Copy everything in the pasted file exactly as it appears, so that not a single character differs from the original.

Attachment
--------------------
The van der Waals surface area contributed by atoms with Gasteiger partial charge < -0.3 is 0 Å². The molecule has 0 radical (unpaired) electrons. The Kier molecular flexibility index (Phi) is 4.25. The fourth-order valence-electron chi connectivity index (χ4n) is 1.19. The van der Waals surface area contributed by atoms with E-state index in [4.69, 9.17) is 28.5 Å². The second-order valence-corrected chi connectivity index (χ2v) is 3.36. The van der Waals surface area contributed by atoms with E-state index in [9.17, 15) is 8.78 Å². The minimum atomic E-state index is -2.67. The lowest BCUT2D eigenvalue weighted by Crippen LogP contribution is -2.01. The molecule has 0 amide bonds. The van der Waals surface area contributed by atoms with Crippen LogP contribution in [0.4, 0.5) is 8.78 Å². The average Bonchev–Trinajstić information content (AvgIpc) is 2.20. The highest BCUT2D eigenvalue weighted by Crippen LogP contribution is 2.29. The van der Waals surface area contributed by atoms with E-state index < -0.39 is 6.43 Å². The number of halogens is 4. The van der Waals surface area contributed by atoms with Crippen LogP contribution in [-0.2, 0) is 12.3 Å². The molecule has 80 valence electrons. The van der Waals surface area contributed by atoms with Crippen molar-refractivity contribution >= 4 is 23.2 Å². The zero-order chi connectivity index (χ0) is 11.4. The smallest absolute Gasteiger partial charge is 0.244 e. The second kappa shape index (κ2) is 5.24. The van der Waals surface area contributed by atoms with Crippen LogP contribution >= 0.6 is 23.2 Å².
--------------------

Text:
The van der Waals surface area contributed by atoms with Gasteiger partial charge < -0.3 is 0 Å². The molecule has 0 radical (unpaired) electrons. The Kier molecular flexibility index (Phi) is 4.25. The fourth-order valence-electron chi connectivity index (χ4n) is 1.19. The van der Waals surface area contributed by atoms with E-state index in [4.69, 9.17) is 28.5 Å². The second-order valence-corrected chi connectivity index (χ2v) is 3.36. The van der Waals surface area contributed by atoms with E-state index in [9.17, 15) is 8.78 Å². The minimum atomic E-state index is -2.67. The lowest BCUT2D eigenvalue weighted by Crippen LogP contribution is -2.01. The molecule has 0 amide bonds. The van der Waals surface area contributed by atoms with Crippen LogP contribution in [0.4, 0.5) is 8.78 Å². The average Bonchev–Trinajstić information content (AvgIpc) is 2.20. The highest BCUT2D eigenvalue weighted by Crippen LogP contribution is 2.29. The van der Waals surface area contributed by atoms with E-state index < -0.39 is 6.43 Å². The number of halogens is 4. The van der Waals surface area contributed by atoms with Crippen LogP contribution in [-0.2, 0) is 12.3 Å². The molecule has 80 valence electrons. The van der Waals surface area contributed by atoms with Crippen molar-refractivity contribution >= 4 is 23.2 Å². The zero-order chi connectivity index (χ0) is 11.4. The smallest absolute Gasteiger partial charge is 0.244 e. The second kappa shape index (κ2) is 5.24. The van der Waals surface area contributed by atoms with Crippen LogP contribution >= 0.6 is 23.2 Å².